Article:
Going West, Chapter Two: Comfortably Homeless
In August 2015 I quit my full time job, shoved my stuff into a van and went West, tired of humidity and mediocrity. Reached Montana, found a town I liked and quit drifting. I camped in the National Forests, taking photos of mountains. For legal purposes I used a family address back in Missouri, but for a month I was homeless. This was a challenge, an opportunity, and an experience worth writing about.
For short stretches, being homeless is vacation. I camped, used the bathroom at Walmart, drank coffee from the gas station. Tore down the tent each morning, spread it out in the back of the van and flew down the interstate with the windows open, air dry. I was going, going, no destination except the horizon. No job so I slept in and woke with the sun, to birds and bugs crying out to get laid. My beard extended, my hair became unmanageable. But to stop was to reacquire responsibility – bills and loans traverse the wide sky above my rambling feet, tracking me like prey. They met me smiling at each gas station, fueled by the dauntless constancy of the finest 4G wireless network in the nation.
I do not endorse the raving off-the-grid crowd, who weave the actual products, perceived motivations, and visible actions of companies, governments, and individuals into fantastic conspiratorial tapestries that obscure the truth more effectively than any PR shill ever could. My job and hobbies require taking advantage of the electrical, oil, highway, and internet systems of this country, regardless of their respective flaws. I, like all patriots, have paid for enough infrastructure that I refuse to remove myself from the system as a whole, although to quote The Architect, “There are levels of survival we are prepared to accept”. Ergo, at minimum, temporary accommodations near a library and ubiquitous Walmart were required.
The U.S Forest Service and the Bureau of Land Management allow “dispersed” camping, with very few limitations. Consecutive stays can extend 12 to 16 days, depending on the location, and a few parks have rules about a limit on longer periods, such as no more than 30 out of any 60 days, rules designed to prevent squatting by people less creative than I. I dispersed myself into Lolo National Forest, since it surrounds Missoula on all four sides, and comprises two million acres. Rarely used the same site twice, tried not to spend more than two or three nights on the same road. Sometimes a truck or a hatchback under fat-tire bicycles dusted my campsite, but I had no neighbors. Was it legal? Probably not, but I respect private property and little else, so with my tax dollars in the system already I felt righteous laying my head on Teddy Roosevelt's pillow.
Wild I was as I curled into my Spartan's cloak of a tent at night, but when I drove into town I expected the mountain man smell to stay behind. Solutions included baby wipes, which I used daily, without shame. On hot days, a gallon jug of clear mountain stream water would spill refreshingly over my head, and sometimes on cold days as well. I avoided soap and deodorants that could attract bears just like food in the tent would. Speaking of bears, the air-conditioned masses ask as one, “where did you poop?” In the forest like an animal, see “baby wipes” above, and no further questions please.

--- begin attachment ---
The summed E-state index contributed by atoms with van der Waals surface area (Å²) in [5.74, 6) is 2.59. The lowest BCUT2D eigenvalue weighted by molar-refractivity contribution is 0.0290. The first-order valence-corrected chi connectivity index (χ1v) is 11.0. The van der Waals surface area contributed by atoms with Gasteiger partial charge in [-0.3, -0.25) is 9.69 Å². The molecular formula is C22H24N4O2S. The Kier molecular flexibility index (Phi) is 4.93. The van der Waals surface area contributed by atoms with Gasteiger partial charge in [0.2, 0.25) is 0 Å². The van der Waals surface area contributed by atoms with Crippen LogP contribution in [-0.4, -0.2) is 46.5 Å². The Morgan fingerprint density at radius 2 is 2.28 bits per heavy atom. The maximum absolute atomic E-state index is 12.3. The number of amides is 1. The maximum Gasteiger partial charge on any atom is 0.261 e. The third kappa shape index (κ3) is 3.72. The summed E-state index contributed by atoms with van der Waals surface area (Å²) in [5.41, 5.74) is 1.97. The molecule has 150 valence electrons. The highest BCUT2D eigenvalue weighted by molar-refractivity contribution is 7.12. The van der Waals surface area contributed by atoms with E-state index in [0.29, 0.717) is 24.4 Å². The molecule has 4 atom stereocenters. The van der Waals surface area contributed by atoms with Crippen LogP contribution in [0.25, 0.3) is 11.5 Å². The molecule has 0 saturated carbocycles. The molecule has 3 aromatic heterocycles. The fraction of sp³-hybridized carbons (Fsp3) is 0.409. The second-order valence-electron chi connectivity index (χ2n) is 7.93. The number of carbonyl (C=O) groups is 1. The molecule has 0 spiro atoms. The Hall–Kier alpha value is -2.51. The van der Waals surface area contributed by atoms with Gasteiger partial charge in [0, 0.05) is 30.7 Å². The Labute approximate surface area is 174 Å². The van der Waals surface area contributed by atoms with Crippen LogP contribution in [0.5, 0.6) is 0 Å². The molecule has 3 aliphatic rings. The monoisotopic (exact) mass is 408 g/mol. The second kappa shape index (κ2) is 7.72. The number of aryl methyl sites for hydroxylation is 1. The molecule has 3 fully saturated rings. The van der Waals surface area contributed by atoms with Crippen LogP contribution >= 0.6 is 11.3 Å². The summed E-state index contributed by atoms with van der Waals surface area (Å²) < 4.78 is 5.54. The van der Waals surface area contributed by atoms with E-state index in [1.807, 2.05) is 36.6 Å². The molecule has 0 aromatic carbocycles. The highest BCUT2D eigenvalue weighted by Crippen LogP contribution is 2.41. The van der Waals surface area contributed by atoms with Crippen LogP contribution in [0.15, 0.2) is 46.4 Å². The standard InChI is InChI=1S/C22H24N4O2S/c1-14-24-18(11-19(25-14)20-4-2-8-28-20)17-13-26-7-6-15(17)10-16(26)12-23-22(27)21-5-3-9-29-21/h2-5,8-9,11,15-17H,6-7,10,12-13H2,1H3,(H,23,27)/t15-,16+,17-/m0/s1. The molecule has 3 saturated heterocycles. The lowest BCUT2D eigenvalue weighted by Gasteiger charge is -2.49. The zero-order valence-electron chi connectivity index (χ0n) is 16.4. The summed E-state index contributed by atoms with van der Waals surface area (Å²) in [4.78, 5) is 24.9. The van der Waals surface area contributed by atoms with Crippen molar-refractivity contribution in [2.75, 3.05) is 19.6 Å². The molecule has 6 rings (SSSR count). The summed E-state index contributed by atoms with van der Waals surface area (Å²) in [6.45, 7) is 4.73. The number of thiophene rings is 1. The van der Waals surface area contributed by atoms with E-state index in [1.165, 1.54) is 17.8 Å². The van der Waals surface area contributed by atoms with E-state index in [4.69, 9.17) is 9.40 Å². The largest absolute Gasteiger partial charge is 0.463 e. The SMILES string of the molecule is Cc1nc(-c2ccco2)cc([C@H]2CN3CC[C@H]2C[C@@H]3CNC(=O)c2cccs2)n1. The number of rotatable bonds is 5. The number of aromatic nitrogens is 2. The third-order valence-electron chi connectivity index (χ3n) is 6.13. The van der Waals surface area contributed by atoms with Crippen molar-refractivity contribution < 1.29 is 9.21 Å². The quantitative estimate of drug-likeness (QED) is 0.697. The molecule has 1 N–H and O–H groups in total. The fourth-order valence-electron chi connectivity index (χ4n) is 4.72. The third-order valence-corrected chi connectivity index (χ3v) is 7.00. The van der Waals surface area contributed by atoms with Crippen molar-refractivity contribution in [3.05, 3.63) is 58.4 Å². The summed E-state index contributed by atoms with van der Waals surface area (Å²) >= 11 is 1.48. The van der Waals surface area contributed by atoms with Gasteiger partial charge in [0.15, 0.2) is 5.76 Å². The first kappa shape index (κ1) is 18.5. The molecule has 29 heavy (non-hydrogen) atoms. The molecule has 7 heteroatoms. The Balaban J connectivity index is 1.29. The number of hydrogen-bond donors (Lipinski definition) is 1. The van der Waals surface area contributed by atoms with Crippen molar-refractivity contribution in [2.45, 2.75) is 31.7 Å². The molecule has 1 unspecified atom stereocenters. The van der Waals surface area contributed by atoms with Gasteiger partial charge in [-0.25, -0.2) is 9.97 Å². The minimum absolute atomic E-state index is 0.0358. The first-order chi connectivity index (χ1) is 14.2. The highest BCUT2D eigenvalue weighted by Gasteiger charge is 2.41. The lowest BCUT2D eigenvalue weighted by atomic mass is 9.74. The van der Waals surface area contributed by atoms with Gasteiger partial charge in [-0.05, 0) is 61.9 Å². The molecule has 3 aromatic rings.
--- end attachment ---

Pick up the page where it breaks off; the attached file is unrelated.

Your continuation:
With high standards of personal hygiene, housing was rendered irrelevant. Another professional photographer I met even commended my choices, after saying he maintained a FedEx store mailbox and lived on a boat when he wasn't traveling. Employers don't ask where you sleep at night, so I got a job, kept my good credit, and lived freely. Pasta softens over a camp stove on dirt as efficiently as in a linoleum kitchen, and the nightly bourbon went down extra smooth with a mountain vista before my eyes.
Getting that job was the critical first step in establishing residency here, because the “chase your dreams” motivational poster in my head disappeared faster than the digits in my bank account. The trip I took sounds romantic, but I had one clear goal of finding a “place” to call home, and after that simple task was accomplished, the hard work of becoming a citizen again started. Montana has all sorts of bureaucratic nonsense in it's books, almost all of which could be negatively applied to my temporary situation. As previously noted, I wasn't hiding in the woods as the expression of an ideal, I lived in the woods for free as a solution to a temporary housing deficit caused by an abrupt and haphazard lifestyle adjustment.
True independence comes not from removing yourself from morally problematic systems when it suits your mood, but rather can be the end result of working within the existing system to mold it to your own purposes. In this country right now, we have the obligation to use the tools inherent in our systems (electrical, agricultural, educational, political, and social to name a few of many) to improve the flaws that have been left for us by previous generations who did not share our evolved values. Allow me the pretension of applying some knowledge gained on my trip to a larger situation: that there are two ways to radically change a life. First, we can destroy all we know, pack away our history (good and bad together) and try to start fresh. But we'll never escape our own nature, and will always retain the character which is the sum of our experiences. Or, we can recognize that small changes applied periodically can affect great and cataclysmic change over time, and that we are capable of guiding our experiences to become the characteristics we desire, and maintaining awareness of the larger contexts within which we must operate.
Not only beautiful pictures, but also a great read with idea behind it, as well as the story...
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